Start Consolidating p26

Consolidating p26

Right now, it may help to show what a thoroughly customer-oriented management can do to keep a growth industry growing, even after the obvious opportunities have been exhausted, and here there are two examples that have been around for a long time. Without a very sophisticated eye on the customer, most of their new products might have been wrong, their sales methods useless.

But in case after case, industries have fallen under the shadow of mismanagement.

They were railroad oriented instead of transportation oriented, product oriented instead of customer oriented.

For companies to ensure continued evolution, they must define their industries broadly to take advantage of growth opportunities.

There are other, less obvious examples of industries that have been and are now endangering their futures by improperly defining their purposes. The Du Ponts and the Cornings have succeeded not primarily because of their product or research orientation but because they have been thoroughly customer oriented also.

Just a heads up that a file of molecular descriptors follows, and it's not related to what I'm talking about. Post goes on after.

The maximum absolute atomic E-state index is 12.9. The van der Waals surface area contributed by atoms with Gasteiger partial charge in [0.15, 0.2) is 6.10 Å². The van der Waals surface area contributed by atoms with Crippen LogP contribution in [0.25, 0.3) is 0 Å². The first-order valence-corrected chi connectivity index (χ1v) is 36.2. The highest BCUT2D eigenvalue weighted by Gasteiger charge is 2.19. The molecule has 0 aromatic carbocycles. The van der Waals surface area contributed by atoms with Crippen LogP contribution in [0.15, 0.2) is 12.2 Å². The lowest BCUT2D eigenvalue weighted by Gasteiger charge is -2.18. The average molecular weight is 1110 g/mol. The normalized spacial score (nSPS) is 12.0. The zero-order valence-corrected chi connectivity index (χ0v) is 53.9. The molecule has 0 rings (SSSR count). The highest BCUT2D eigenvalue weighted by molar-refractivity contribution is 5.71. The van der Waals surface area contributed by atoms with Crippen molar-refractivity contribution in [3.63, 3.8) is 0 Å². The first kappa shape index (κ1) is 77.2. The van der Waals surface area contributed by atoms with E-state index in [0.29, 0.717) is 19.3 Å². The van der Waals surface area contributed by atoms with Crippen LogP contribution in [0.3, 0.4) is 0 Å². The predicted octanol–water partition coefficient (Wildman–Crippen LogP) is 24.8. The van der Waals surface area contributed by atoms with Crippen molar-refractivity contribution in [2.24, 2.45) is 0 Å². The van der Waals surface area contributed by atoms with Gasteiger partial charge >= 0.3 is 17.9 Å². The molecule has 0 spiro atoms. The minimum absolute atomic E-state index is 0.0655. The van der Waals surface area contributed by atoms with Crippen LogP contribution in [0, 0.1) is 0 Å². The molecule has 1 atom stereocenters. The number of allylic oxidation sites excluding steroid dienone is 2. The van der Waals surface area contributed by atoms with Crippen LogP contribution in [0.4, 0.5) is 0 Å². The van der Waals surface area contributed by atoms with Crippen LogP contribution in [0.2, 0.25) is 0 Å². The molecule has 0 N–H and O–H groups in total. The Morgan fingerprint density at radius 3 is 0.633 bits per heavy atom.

I shall discuss some of them in detail later and analyze the kind of policies that lead to trouble. du Pont de Nemours and Company and Corning Glass Works. It is constant watchfulness for opportunities to apply their technical know-how to the creation of customer-satisfying uses that accounts for their prodigious output of successful new products.

Those behind the railroads are in trouble not because the need for passenger transportation has declined or even because that need has been filled by cars, airplanes, and other modes of transport.

Rather, the industry is failing because those behind it assumed they were in the railroad business rather than the transportation business.

They are not limited to the railroad business as such (though in my opinion, rail transportation is potentially a much stronger transportation medium than is generally believed).